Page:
DEAR STRANGER STAFF, Are you callin' my momma a lap dog?!

My mother is no corporate lap dog. She is an intelligent, thoughtful public servant who does a hell of a lot better research on her issues than the Civic Foundation's [Brian] Livingston does on his ["Friends in High Places," Josh Feit, July 29]. My donation to my mother was counted as "lobbyist and PAC money" because I work for AT&T Wireless -- a corporation that has a registered lobbyist. Other individuals' donations (my girlfriend's father, my cousin, etc.) were also counted as "corporate" donations. When I worked for the Washington Environmental Council -- which also has a lobbyist -- was my donation counted as "Green money"? I think not.

If you do your research, you'll discover that the Civic Foundation study is grossly misleading; if you made a contribution to any city council campaign and are an employee of a major corporation that has a registered lobbyist, you were labeled as that company's lobbyist. Although you mentioned this in your article, you went on to use Livingston's figures as fact.

A better tack would be to review Margaret's record and let it speak for itself. Margaret Pageler has done more to challenge the downtown establishment than all of the other candidates put together. She co-authored and championed the CAP initiative to curb skyscraper mania. She was one of only two council members who said NO on the Port's [of Seattle] ventures into non-marine commercial development. She voted twice against tearing down the historic Music Hall. And she stood up with Maggie Fimia in protest over the stadium's taxpayer funding.

As a longtime reader, I am familiar with your less-than-fact-based reporting style. But even for The Stranger, calling Margaret Pageler anybody's lap dog is an irresponsible stretch.

Jennifer Pageler, Seattle

Josh Feit's daughter responds: Are you calling my daddy a bad reporter? Because he is not a bad reporter. He is a good reporter. He always tells the truth. Daddy says that is real important.


TO THE EDITOR: As an active member of this community who deals with the city council on a regular basis, I can tell the difference between someone serving this city and [someone who is] dead wood. Margaret Pageler probably entered her office meaning well and full of fire, but the fire's gone out now [Chariots of Fire, Alex Steffen, Aug 12]. The longer she stays in office, the longer we will continue to suffer. I contacted Pageler's office earlier this year about trees being butchered on Beacon Hill, and was given a response to the effect of "there's nothing else we can do." I don't plant street trees and plan planting projects involving hundreds of people in order to see the trees butchered five years later because that's the only solution an inattentive council member can come up with!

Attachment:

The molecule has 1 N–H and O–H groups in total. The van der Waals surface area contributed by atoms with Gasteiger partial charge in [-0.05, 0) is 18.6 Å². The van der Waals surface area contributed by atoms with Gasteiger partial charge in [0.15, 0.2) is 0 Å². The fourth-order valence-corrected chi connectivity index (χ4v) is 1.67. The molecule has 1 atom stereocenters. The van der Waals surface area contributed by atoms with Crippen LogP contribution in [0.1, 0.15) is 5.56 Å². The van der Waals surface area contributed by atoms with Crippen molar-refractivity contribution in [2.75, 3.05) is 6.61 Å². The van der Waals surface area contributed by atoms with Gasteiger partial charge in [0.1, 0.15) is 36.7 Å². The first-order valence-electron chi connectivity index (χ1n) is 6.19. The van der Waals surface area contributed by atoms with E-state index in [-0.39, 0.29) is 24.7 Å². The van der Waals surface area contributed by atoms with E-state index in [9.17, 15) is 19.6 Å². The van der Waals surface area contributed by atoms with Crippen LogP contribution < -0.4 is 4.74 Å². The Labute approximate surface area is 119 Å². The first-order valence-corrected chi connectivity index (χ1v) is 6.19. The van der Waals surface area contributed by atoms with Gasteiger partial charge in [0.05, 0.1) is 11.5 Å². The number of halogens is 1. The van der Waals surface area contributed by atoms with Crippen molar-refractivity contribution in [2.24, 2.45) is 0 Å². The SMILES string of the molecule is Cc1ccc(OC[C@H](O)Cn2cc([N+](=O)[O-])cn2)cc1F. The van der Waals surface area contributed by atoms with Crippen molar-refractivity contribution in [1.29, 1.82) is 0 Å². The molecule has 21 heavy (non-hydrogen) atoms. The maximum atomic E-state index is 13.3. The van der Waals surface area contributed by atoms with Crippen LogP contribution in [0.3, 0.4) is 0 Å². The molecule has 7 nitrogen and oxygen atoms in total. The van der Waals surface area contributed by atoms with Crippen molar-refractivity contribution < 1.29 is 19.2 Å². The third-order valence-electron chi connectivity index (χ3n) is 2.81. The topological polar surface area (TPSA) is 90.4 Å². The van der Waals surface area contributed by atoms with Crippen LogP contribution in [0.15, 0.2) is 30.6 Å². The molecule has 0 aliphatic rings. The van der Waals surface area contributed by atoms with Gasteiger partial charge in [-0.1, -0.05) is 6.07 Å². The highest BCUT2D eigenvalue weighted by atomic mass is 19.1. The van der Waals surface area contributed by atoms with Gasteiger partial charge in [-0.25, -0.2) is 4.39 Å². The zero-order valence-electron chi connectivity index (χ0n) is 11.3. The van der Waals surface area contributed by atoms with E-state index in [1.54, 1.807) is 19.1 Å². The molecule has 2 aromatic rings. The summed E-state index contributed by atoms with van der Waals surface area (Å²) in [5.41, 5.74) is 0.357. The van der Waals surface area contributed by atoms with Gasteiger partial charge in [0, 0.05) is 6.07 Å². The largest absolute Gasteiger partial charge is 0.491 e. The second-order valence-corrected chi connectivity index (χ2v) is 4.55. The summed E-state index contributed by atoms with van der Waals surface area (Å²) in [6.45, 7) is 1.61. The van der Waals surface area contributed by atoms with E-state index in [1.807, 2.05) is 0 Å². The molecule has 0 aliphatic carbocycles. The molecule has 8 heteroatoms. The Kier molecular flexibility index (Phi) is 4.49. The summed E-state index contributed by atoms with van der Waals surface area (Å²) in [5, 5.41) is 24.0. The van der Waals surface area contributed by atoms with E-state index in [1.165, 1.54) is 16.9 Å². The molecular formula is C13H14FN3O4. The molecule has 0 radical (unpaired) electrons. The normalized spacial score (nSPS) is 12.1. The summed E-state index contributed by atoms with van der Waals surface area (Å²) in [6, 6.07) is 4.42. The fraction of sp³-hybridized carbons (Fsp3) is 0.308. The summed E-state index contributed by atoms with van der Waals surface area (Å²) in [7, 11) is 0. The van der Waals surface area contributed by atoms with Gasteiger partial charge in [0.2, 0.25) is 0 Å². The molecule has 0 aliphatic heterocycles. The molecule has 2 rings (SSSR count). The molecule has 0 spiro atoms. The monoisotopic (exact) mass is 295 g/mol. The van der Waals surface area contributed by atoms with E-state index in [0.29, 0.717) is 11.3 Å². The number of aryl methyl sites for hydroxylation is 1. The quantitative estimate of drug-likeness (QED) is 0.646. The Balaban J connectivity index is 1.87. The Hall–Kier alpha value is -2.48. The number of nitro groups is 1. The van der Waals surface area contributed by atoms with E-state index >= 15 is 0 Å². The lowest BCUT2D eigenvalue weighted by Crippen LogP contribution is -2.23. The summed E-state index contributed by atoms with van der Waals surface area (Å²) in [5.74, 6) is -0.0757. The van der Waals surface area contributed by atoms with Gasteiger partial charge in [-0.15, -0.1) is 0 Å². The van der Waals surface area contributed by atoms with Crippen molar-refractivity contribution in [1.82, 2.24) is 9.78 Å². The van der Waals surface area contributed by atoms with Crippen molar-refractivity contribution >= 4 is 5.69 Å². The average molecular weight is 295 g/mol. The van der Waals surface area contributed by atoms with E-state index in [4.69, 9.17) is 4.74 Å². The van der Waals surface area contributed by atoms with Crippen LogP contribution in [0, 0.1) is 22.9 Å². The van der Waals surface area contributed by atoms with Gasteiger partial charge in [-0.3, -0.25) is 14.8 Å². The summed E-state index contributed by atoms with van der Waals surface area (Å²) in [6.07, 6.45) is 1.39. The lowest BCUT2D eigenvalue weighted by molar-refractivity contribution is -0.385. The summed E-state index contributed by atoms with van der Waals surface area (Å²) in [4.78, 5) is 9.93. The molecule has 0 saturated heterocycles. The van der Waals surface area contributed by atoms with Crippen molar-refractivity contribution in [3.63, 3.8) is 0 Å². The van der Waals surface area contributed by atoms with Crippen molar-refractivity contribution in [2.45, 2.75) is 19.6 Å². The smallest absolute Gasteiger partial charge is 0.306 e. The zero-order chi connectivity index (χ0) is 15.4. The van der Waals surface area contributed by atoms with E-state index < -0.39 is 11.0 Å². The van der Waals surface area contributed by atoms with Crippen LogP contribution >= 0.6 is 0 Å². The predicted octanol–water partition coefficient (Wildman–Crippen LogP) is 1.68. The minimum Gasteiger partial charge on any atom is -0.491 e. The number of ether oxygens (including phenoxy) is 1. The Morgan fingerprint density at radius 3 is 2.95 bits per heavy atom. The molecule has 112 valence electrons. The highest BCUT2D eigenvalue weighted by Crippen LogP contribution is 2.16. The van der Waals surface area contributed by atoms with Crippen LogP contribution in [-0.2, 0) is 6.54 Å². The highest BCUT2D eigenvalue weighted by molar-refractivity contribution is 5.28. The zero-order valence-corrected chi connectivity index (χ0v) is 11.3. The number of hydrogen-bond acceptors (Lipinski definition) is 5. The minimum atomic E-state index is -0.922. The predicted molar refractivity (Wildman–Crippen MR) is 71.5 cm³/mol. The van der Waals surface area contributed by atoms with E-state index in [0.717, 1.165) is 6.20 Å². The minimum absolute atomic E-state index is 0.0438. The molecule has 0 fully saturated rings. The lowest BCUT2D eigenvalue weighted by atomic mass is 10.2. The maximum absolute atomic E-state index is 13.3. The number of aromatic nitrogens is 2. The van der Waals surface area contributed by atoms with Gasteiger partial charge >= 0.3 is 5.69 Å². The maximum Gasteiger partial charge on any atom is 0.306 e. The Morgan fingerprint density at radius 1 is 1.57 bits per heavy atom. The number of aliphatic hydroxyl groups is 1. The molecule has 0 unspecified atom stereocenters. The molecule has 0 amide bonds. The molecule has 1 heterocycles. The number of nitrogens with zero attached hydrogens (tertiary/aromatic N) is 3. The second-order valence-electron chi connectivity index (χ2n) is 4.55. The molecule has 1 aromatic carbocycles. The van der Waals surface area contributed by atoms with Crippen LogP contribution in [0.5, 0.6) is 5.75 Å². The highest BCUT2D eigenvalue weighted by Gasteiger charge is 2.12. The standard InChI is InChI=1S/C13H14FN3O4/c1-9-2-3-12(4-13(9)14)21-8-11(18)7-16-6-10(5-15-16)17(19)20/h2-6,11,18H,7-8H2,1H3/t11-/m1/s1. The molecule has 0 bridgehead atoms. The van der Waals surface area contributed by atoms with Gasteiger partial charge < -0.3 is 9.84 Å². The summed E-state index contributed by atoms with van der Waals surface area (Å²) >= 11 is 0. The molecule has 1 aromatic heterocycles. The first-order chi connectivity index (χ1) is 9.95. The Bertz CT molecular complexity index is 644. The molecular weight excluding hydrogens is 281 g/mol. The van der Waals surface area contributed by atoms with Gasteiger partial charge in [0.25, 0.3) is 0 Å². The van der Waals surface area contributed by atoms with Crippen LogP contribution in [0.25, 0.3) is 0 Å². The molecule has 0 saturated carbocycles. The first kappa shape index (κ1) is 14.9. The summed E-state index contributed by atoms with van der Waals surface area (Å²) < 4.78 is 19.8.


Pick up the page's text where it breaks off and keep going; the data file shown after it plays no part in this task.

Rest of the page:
Curt Firestone on the other hand, is an energetic, enthusiastic, and progressive candidate whom I support 100 percent. I feel that Firestone's credentials place him in a special category of politician -- someone this good doesn't come around very often, and we're lucky to have him put himself forward to serve us.

We deserve better than Margaret Pageler. Curt Firestone for Seattle City Council in '99!

Albert Kaufman, Beacon Hill


DEAR EDITOR, All too often, whether it's election season or not, conservationist (read: mainstream) environmental interests are given the lion's share of attention, while urban environmental health and justice issues affecting people of color and low-income communities are ignored. The Stranger is no exception. Alex Steffen's story about the Washington Conservation Voters' (WCV) endorsements of Seattle City Council candidates missed two main points for those of us who fight for environmental health and justice in South Seattle. First, the fact that WCV did not endorse Dawn Mason (a staunch supporter of urban environmental issues) and chose to endorse Alex Fisken instead is absolutely ridiculous. As the lead organizer of the Community Coalition for Environmental Justice's (CCEJ) successful campaign to shut down the VA Hospital's medical waste incinerator, I can say that Dawn Mason is a supporter and strong advocate for environmental justice for all. When folks in Rainier Valley were fighting Sound Transit for a light rail tunnel, for example, Dawn supported the community by publicly challenging officials' positions on having an at-grade train.